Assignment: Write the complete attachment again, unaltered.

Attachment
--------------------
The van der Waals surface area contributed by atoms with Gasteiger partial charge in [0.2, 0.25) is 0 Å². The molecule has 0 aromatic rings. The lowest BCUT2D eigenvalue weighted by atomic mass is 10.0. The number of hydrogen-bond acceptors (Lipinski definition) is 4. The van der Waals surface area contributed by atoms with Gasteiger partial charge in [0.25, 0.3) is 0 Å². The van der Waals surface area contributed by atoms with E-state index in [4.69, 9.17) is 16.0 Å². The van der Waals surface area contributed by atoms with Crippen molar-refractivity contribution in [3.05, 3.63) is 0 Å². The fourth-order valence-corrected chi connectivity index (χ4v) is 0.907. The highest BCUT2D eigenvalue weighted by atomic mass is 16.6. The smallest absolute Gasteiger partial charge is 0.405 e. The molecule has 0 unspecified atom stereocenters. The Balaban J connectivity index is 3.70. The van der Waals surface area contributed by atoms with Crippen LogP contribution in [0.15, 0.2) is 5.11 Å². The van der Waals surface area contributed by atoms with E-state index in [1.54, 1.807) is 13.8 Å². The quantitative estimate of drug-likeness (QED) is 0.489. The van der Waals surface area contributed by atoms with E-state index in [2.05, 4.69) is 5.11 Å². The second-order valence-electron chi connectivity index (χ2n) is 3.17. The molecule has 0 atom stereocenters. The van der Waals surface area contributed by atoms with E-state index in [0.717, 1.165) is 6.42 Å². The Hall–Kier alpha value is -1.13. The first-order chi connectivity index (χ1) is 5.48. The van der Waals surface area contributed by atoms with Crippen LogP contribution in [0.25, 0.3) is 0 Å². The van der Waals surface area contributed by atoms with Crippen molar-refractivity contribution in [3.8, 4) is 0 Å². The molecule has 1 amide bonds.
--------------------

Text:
The van der Waals surface area contributed by atoms with Gasteiger partial charge in [0.2, 0.25) is 0 Å². The molecule has 0 aromatic rings. The lowest BCUT2D eigenvalue weighted by atomic mass is 10.0. The number of hydrogen-bond acceptors (Lipinski definition) is 4. The van der Waals surface area contributed by atoms with Gasteiger partial charge in [0.25, 0.3) is 0 Å². The van der Waals surface area contributed by atoms with E-state index in [4.69, 9.17) is 16.0 Å². The van der Waals surface area contributed by atoms with Crippen molar-refractivity contribution in [3.05, 3.63) is 0 Å². The fourth-order valence-corrected chi connectivity index (χ4v) is 0.907. The highest BCUT2D eigenvalue weighted by atomic mass is 16.6. The smallest absolute Gasteiger partial charge is 0.405 e. The molecule has 0 unspecified atom stereocenters. The Balaban J connectivity index is 3.70. The van der Waals surface area contributed by atoms with Crippen LogP contribution in [0.15, 0.2) is 5.11 Å². The van der Waals surface area contributed by atoms with E-state index in [1.54, 1.807) is 13.8 Å². The quantitative estimate of drug-likeness (QED) is 0.489. The van der Waals surface area contributed by atoms with E-state index in [2.05, 4.69) is 5.11 Å². The second-order valence-electron chi connectivity index (χ2n) is 3.17. The molecule has 0 atom stereocenters. The van der Waals surface area contributed by atoms with E-state index in [0.717, 1.165) is 6.42 Å². The Hall–Kier alpha value is -1.13. The first-order chi connectivity index (χ1) is 5.48. The van der Waals surface area contributed by atoms with Crippen LogP contribution in [0.25, 0.3) is 0 Å². The van der Waals surface area contributed by atoms with Crippen molar-refractivity contribution in [3.8, 4) is 0 Å². The molecule has 1 amide bonds.